Chandlery March 2007 Issue

Fish Storage: It’s in the Bag

Quality materials give Canyon the edge over other big fish store-&-totes.

If you like trolling while you sail, and youíre good at it, youíll inevitably land some fish too big for the cooler or ice box. Hereís a powerboat-oriented product that might save you the trouble of spilling blood, and guts on your nice clean deck, just

For temporary big-fish storage, we recommend the Canyon fish bag. It holds ice well and rolls up nicely (inset) for stowing.
so you can put that oversized striper, wahoo, or mahi on ice. Enter insulated fish bags. We looked at three bags capable of holding a fish weighing 50 pounds, plus ice.

Since getting three fish exactly the same size would have been nearly impossible, we elected to use only ice to test the bags. We placed 50 pounds in each one, then threw them on the deck of our test boat. After they sat for 10 hours in both sunlight and shade, we opened each bag and found lots of solid ice remaining. The daytime outside temperature was 80 degrees. We let the bags sit on the deck overnight, inspecting them again the following morning. This time we removed the remaining ice in each bag and weighed it. We also considered construction, design, and price.


This 20x64-inch bag is constructed with heavy-duty, fiber-interlaced PVC skins with closed-cell foam sandwiched between two layers for insulation. The bottom and both sides are heat-sealed to supply a leak-proof seam. A smooth-operating zipper closes the top of the bag. The zipper pull is metal, not our material of choice on any piece of marine gear. Handles made from 2-inch-wide nylon webbing are attached at each end. One bottom corner has a drain. A stretch strap with Velcro-like fasteners holds the bag in a rolled-up position for storage. The Canyon bag performed best in our test, with 30 pounds of ice remaining after 20 hours. Canyon makes a dozen different sizes. This one is $135.

Bottom Line: Our top pick. It performed better than the others, doesnít leak, and it is well constructed.

CE Smith

The biggest of the three bags tested, this one measures 22x66 inches. The outside layer is white heavy-duty, marine-grade vinyl. A reflective inner liner is sewn to the outer layer with a half-inch of closed-cell foam between the two. A heavy-duty, two-pull nylon zipper (ourís was a little stiff at the corners) extends around both sides and the top to make getting fish and ice in and out easier. Four handles are sewn to the top. It has sewn-on storage straps and a nylon carry bag for easy stowage. This bag had only 15 pounds of ice left after 20 hours. It is $130.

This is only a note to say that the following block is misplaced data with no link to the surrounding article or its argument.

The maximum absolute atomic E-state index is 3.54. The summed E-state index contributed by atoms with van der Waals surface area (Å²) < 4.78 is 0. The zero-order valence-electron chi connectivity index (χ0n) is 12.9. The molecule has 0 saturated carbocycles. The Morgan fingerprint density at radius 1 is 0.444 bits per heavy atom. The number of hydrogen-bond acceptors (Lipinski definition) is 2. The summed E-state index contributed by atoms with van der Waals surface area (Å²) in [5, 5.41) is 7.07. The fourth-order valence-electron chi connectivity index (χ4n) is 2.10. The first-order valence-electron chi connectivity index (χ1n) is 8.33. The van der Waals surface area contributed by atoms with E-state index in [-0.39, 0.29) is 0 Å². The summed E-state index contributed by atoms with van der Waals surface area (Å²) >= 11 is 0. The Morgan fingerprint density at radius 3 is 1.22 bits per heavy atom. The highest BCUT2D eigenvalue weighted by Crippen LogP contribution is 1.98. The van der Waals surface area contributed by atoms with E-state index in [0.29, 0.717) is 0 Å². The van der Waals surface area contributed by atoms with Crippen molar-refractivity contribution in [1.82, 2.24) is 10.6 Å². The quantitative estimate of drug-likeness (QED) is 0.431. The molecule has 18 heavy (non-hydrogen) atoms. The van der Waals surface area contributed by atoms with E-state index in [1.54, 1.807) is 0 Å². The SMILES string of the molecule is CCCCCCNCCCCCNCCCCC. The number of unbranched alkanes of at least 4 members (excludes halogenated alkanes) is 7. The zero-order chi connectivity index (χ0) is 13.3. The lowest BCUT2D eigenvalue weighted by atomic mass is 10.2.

Bottom Line: A big bag that takes up little stowage space. It did not hold ice as well as the others.

Offshore Angler

At 17x 57 inches, this is the smallest bag in our test. Itís made from two layers of fiber-interlaced plastic with a layer of foam insulation between. The side seams are sewn together with nylon webbing. The top closes with a two-pull zipper, which operated well, but the metal zipper-pull could suffer from saltwater exposure over time. Handles are 2-inch-wide nylon webbing sewn all the way around the bag. There is no accompanying storage strap, and the provided storage bag is made from thin, clear vinyl. In our opinion, the storage bag wonít last on most boats. In the ice test, this bag performed well, with 25 pounds of ice remaining. Several sizes are available; this one is $80.

Bottom Line: A good performer, and itís $50 less than the Canyon. Itís our Budget Buy


The usefulness of a fish-storage bag depends on how much you fish for that big catch and how little you like gutting it underway. If youíre short on refrigerated storage space and big on fishing, then we suggest the Canyon bag. It has heat-sealed edges and did the best in our ice-retention test. Itís our top pick.

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